Chaplaincy Restored

For many years Hillsides has benefited from the availability of a chaplain, but funding constraints limited the chaplaincy to an occasional volunteer position. However, through a generous grant from the Angell Foundation, we are happy to announce the re-establishment of a chaplaincy program.  As of this week, the Reverend Pat Hendrickson, an ordained Episcopal deacon, will be available on a part-time basis to serve as our chaplain.
As an organization rooted in the Episcopal Church, there has always been an element of our care for children that values the spiritual aspects of life. The chaplaincy is a way to provide an opportunity for clients and staff alike to have a resource to address this. The role of the chaplain is not associated with any particular sectarian agenda, but rather is directed toward providing pastoral care, an approach that is very common in a clinical or hospital setting.
More than organizing or directing worship, the chaplain serves as a type of ombudsmen whose presence is woven into the fabric of the services that are offered, being present to children, families and staff to respond to their needs, as appropriate, in the midst of challenges and joys.
I am so pleased that, once again, we are able to provide this service. Years of experience in this field has convinced me of the invaluable support that is derived from a good pastoral care program. Often it is the presence of the chaplain that provides a level of support and comfort that can significantly assist a child and family to address a very painful issue in a healing way.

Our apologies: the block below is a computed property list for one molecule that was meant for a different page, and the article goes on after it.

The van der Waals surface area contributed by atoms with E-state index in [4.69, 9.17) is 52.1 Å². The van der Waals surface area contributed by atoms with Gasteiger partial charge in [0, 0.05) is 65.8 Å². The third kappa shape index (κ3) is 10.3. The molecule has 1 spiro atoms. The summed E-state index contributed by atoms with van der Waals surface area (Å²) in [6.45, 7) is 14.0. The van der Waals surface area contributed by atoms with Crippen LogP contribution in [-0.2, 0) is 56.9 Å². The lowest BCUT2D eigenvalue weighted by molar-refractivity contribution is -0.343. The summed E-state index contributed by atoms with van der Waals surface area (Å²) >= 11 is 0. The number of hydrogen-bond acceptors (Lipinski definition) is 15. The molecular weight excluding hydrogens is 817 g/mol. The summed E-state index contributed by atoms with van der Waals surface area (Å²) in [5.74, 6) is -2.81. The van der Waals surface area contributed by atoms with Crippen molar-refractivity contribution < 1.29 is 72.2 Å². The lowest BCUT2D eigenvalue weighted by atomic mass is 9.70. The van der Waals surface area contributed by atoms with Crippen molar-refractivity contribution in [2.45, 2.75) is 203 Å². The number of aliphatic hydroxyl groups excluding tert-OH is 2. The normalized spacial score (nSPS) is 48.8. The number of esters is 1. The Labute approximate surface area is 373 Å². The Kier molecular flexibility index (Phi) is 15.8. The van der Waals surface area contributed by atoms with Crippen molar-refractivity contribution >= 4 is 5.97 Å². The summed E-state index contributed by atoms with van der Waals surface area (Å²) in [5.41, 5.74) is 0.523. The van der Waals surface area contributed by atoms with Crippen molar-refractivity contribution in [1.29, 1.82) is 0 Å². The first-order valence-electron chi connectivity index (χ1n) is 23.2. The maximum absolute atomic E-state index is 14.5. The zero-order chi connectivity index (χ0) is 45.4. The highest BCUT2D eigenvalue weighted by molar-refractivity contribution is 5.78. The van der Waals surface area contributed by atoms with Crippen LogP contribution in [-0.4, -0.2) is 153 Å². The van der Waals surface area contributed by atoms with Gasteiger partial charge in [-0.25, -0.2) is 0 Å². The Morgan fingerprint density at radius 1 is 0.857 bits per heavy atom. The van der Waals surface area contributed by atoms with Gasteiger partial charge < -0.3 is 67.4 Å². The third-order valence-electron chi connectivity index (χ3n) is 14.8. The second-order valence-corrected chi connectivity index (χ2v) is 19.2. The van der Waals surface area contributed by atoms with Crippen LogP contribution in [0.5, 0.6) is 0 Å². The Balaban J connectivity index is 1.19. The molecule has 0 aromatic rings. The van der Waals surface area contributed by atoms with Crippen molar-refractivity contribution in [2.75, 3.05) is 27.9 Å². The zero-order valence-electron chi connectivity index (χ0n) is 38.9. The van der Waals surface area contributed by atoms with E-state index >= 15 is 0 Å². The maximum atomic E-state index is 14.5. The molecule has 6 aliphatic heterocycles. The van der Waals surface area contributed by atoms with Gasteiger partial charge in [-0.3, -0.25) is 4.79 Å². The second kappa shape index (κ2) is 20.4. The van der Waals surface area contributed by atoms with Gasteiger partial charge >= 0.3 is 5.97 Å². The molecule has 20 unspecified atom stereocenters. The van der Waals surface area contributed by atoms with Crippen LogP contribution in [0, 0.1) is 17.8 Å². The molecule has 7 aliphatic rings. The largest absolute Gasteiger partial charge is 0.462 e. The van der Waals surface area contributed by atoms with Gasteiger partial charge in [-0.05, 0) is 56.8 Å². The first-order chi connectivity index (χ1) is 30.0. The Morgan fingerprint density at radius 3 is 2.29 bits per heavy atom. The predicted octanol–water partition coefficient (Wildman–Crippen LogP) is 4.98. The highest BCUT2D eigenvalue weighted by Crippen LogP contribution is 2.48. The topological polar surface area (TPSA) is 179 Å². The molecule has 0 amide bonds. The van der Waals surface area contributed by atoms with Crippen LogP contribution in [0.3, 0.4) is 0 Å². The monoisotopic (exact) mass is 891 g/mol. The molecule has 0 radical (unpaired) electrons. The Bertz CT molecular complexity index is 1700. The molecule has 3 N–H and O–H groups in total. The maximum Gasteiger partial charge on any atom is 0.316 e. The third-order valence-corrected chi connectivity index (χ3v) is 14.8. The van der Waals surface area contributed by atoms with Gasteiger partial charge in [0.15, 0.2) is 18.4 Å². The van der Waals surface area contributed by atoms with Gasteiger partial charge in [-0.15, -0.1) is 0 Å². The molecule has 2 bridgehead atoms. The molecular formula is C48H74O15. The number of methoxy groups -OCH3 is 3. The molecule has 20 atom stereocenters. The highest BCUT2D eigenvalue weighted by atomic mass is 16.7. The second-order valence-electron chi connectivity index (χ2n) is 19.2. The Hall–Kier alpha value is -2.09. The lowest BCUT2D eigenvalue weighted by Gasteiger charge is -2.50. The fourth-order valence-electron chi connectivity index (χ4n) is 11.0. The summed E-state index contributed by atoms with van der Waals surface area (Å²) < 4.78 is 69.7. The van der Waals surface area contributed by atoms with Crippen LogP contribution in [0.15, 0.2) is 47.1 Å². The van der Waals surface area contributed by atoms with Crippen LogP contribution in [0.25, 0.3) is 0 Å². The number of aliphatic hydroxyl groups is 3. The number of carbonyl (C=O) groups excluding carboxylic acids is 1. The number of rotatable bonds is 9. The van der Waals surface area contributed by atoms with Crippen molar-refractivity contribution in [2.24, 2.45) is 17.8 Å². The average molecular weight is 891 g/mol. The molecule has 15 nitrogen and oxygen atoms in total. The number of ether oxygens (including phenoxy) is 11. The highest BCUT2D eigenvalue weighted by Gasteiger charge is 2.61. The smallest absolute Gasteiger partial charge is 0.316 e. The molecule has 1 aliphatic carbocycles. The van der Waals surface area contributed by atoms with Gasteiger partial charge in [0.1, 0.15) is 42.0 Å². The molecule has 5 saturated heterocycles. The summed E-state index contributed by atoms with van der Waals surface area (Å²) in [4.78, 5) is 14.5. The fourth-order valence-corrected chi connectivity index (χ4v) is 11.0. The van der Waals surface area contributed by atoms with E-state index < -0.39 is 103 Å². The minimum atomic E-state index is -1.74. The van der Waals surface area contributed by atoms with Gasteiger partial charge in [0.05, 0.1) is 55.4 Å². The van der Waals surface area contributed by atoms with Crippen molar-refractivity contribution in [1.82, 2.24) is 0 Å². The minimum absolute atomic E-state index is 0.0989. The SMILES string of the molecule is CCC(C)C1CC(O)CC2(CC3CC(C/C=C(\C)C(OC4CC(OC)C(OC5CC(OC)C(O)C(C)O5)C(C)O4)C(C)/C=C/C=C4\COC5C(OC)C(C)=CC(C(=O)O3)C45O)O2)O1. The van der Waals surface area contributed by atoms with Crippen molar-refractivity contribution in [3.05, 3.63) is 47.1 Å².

This past year we have enjoyed the service of Kerri Backer, who served as a part-time chaplain, supported by a grant from PRISM, an Episcopal ministry working mostly with the incarcerated. Kerri did a great job and helped us to begin to reintroduce the chaplaincy. Once we had received the support of the Angell Foundation, we then sought to identify a more permanent chaplain and are happy to have found Rev. Hendrickson, who comes to us with extensive experience not only in pastoral care in a school setting, but also knowledgeable in special education and recreational services.
My hope is that this will be the start of a fully developed pastoral care program at Hillsides that will be integrated into treatment services and provide a unique component of care within the child welfare field.
Without the support of the Angell Foundation this would not be possible and indeed this program will be always be dependent on support from our donor community. Any assistance in further developing this service is greatly appreciated.

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